Page 2 of 6
The new trails being developed at the Bike Park, like Ninja Cougar, Crank it Up, Karate Monkey or Blue Velvet — another blue run under construction in the alpine to provide an intermediate option in the Garbanzo Zone — are part of this evolution towards opening the gates to a broader rider-base.
“The type of rider that will enjoy that experience is way wider than our trail target was previously,” says McSkimming.
That narrower trail target, explains McSkimming’s colleague Jeremy Roche, Manager of Summer Business Development and Crankworx, was driven to some degree by the passion and riding skills of the trail builders.
“One of the big factors that contributed to the success and growth of the bike park is that the park management and trail builders built trails that they wanted to ride when they put away their shovels and took the keys out of the tractors. And that has contributed to a base of core aggressive style trails.”
It also contributed to the estrangement of a huge potential market, keen bike-riders who had never set foot in the Park.
In 2006, an economic impact study was conducted by Western Canada Mountain Bike Tourism Association to measure the effect of mountain biking in the Sea to Sky corridor. The numbers made headlines. The trail systems of the North Shore, Squamish and Whistler (not including the Bike Park) generated $10.3 million from visiting riders in one summer alone, with Whistler accounting for almost two-thirds of the spending. Good news for local trail advocates.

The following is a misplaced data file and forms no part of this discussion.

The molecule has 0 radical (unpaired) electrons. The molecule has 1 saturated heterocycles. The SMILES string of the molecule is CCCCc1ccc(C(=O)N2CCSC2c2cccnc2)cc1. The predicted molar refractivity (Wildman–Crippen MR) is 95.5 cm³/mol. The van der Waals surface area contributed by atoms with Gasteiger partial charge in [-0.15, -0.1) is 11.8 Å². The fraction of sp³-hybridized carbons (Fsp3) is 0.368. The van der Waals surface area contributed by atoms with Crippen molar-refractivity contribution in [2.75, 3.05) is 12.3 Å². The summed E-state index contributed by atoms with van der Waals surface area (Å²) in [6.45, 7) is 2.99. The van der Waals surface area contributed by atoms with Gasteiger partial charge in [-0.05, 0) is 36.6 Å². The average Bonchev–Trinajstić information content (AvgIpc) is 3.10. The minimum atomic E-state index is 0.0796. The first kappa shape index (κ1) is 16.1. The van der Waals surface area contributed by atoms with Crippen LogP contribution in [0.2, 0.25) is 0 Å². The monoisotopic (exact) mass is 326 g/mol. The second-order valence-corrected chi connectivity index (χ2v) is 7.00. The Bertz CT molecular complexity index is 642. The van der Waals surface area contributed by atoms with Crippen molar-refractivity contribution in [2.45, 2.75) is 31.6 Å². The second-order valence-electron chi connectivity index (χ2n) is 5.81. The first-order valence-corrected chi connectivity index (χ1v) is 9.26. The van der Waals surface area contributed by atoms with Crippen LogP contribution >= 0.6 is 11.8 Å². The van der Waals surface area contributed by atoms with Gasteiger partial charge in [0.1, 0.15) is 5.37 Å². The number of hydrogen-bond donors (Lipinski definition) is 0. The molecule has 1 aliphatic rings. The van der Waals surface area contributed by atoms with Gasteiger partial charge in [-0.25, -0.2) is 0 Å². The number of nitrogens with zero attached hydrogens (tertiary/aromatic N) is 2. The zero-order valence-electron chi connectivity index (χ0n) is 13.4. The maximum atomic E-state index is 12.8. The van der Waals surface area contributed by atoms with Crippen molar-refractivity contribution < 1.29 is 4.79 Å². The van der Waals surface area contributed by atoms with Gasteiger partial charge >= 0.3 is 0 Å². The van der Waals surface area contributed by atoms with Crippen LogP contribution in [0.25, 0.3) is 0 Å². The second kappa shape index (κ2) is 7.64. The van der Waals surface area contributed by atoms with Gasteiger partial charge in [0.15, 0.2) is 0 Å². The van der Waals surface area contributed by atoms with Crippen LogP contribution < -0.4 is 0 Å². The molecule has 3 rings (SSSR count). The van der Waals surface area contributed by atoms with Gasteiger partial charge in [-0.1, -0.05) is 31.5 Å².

But the report also offered what would be taken as a challenge at the Whistler Mountain Bike Park’s HQ: “there are two distinct groups of mountain bike riders in Whistler, one group who rode on the Whistler Valley trails and the other group being those who rode in the Whistler Bike Park. There appears to be very little cross-over between the two groups, as less than 10% of those who were interviewed in the valley had ridden, or were planning to ride, the bike park on that trip.”
While the Bike Park had succeeded in becoming a destination driver, creating $16.2 million in visitor spending by people who had come to Whistler specifically to experience the Park, it had not succeeded in enticing people who were already in Whistler, already on bicycles, and driven here partially in order to ride the cross-country trails, to check out the product.
The Whistler Mountain Bike Park was already the most visited facility of its kind in North America. But it was an obvious business decision to try and convert some of those trail riders into park visitors.